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    Hmm. This is something that I've been giving a lot of thought to recently as I'm about to complete my first novel and it is very much set 'now.'

    I plan to look carefully at any references during the edit but feel the book will lose a lot of its humour if I remove too much. As I've written it, the themes have become topical and I don't want to lose that but who knows what readers in the future will make of it?

    Of course, as Yoshiko pointed out; 'future readers' might just be wishful thinking!

    I would like to link to my novel's blog here but cannot decide if that's allowed under forum rules. If anyone could advise, that would be great!
     
  16. spklvr
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    spklvr Contributing Member Contributor

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    I like using pop-culture references when writing stories set in the past (for instance, I'm writing a story set in 1945-56) and the time it is written in is important for the story. Mentioning popular brands, celebrities and movies, etc. makes it more realistic in my opinion, and brings it to life. But if the story is supposed to be timeless, it's a big no-no.
     
  17. erik martin
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    erik martin Contributing Member

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    The only exceptions to everyone's cautions, are references to Joey Buttafuco; these are timeless.
     
  18. AMA
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    AMA New Member

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    I think it really depends on what your goal is... Some of the great classics that have lasted over time have used "pop-culture references" but not as narrowly as you've mentioned... Think of The Grapes of Wrath, The Great Gatsby, you name it! Like Yoshiko said above, such references (when used with care) resonate for the time period in a way that reverberates off of each consecutive period that follows... It's all about how you use them, not how much. Just a thought...
     
  19. psychotick
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    psychotick Contributing Member Contributor

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    Hi,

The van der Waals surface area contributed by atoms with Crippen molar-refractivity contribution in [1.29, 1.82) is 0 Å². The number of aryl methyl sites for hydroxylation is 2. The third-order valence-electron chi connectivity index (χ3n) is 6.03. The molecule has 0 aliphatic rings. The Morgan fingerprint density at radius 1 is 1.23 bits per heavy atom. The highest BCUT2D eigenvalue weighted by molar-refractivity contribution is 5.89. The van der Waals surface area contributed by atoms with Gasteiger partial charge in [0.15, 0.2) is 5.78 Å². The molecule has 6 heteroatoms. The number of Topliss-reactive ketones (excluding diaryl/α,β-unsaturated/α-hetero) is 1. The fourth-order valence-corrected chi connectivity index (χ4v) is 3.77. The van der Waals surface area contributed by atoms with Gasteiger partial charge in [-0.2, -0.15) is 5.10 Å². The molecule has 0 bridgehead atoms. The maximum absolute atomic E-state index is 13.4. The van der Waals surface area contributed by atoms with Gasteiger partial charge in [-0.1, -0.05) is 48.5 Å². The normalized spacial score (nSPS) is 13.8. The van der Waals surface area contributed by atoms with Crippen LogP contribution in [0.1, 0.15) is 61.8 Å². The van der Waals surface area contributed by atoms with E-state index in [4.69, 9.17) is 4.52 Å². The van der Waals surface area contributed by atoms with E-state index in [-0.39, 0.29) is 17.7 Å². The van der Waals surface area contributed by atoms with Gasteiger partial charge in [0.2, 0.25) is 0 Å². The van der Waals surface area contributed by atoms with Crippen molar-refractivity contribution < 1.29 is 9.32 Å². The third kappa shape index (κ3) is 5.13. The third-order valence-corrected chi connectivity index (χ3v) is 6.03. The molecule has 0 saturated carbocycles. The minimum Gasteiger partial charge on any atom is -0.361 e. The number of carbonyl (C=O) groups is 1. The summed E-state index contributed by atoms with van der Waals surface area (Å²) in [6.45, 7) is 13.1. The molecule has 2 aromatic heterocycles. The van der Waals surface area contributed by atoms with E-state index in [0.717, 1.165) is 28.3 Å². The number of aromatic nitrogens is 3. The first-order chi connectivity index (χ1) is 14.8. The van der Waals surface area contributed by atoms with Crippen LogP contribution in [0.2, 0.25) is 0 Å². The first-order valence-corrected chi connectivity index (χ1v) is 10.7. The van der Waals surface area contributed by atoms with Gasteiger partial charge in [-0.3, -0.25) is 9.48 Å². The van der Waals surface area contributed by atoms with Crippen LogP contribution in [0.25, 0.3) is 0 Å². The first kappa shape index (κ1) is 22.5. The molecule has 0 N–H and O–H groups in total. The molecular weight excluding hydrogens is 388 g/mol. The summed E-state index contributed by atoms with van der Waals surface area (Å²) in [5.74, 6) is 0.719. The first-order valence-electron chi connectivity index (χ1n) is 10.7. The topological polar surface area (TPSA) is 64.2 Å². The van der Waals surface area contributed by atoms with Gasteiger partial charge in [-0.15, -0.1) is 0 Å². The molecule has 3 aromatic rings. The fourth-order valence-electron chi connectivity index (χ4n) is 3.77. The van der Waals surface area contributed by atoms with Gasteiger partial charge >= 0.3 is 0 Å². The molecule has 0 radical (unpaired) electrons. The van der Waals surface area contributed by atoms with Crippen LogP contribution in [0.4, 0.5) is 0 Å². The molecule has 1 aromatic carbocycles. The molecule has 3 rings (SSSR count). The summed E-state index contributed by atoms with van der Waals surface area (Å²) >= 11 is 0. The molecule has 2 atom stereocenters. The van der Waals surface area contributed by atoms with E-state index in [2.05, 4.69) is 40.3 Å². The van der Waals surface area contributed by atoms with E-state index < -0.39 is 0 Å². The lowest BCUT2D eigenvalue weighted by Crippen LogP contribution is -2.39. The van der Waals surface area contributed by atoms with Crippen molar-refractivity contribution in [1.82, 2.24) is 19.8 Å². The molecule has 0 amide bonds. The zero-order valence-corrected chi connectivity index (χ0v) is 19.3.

I think pop culture references have their place in a book. The trick is to use them well. Putting them in dialogue could be brilliant, partly because people use such things in the normal speech so it adds to the truthfulness of the speech. But also because a reference like that in someone's speech can actually help to flesh out a person. If you've got a character who's constantly referencing sixties and seventies things - everything from Crosby, Stills and Nash to getting high and talking about 'the man', then you've fairly much painted him as either a hippy or a child of the flower power generation.

    If on the other hand you put them in the book as author speak etc, then you can use them to date and place the book and the story. So if you said something like - 'he wandered down a school yard full of leftist leaning pinko's' then you've fairly much placed the book or at least the character in the McCarthy era with a single word.

    Cheers, Greg.
     
  20. art
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    art Contributing Member Contributor

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    Which is fruitful because it's a cultural reference, not a pop culture reference.

    Some authors are apt to use them (pop cult refs) a lot...Most spectacularly, perhaps, Bret Easton Ellis. But here - among other motivations - they have a purpose: to expose consumerism and frivolousness and deadness etc etc.

    Tread carefully.
     
  21. Nakhti
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    Nakhti Banned

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    ^^ THIS. All of it. Every last word. Wish I'd written it :D